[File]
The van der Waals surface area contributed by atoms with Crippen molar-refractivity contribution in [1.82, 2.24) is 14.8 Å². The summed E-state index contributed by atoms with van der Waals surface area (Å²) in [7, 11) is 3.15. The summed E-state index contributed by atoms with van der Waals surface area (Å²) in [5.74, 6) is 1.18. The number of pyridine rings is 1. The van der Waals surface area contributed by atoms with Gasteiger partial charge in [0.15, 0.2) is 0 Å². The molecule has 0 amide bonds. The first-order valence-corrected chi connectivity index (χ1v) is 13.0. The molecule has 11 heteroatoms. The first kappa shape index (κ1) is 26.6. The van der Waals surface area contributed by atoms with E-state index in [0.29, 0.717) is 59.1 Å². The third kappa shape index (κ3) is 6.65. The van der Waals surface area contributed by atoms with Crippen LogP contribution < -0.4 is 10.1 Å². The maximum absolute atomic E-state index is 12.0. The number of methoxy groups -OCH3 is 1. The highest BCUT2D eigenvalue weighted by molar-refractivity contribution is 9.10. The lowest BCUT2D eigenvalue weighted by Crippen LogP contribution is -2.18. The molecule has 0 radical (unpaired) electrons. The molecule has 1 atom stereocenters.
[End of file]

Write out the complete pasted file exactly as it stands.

The van der Waals surface area contributed by atoms with Crippen molar-refractivity contribution in [1.82, 2.24) is 14.8 Å². The summed E-state index contributed by atoms with van der Waals surface area (Å²) in [7, 11) is 3.15. The summed E-state index contributed by atoms with van der Waals surface area (Å²) in [5.74, 6) is 1.18. The number of pyridine rings is 1. The van der Waals surface area contributed by atoms with Gasteiger partial charge in [0.15, 0.2) is 0 Å². The molecule has 0 amide bonds. The first-order valence-corrected chi connectivity index (χ1v) is 13.0. The molecule has 11 heteroatoms. The first kappa shape index (κ1) is 26.6. The van der Waals surface area contributed by atoms with E-state index in [0.29, 0.717) is 59.1 Å². The third kappa shape index (κ3) is 6.65. The van der Waals surface area contributed by atoms with Crippen LogP contribution < -0.4 is 10.1 Å². The maximum absolute atomic E-state index is 12.0. The number of methoxy groups -OCH3 is 1. The highest BCUT2D eigenvalue weighted by molar-refractivity contribution is 9.10. The lowest BCUT2D eigenvalue weighted by Crippen LogP contribution is -2.18. The molecule has 0 radical (unpaired) electrons. The molecule has 1 atom stereocenters.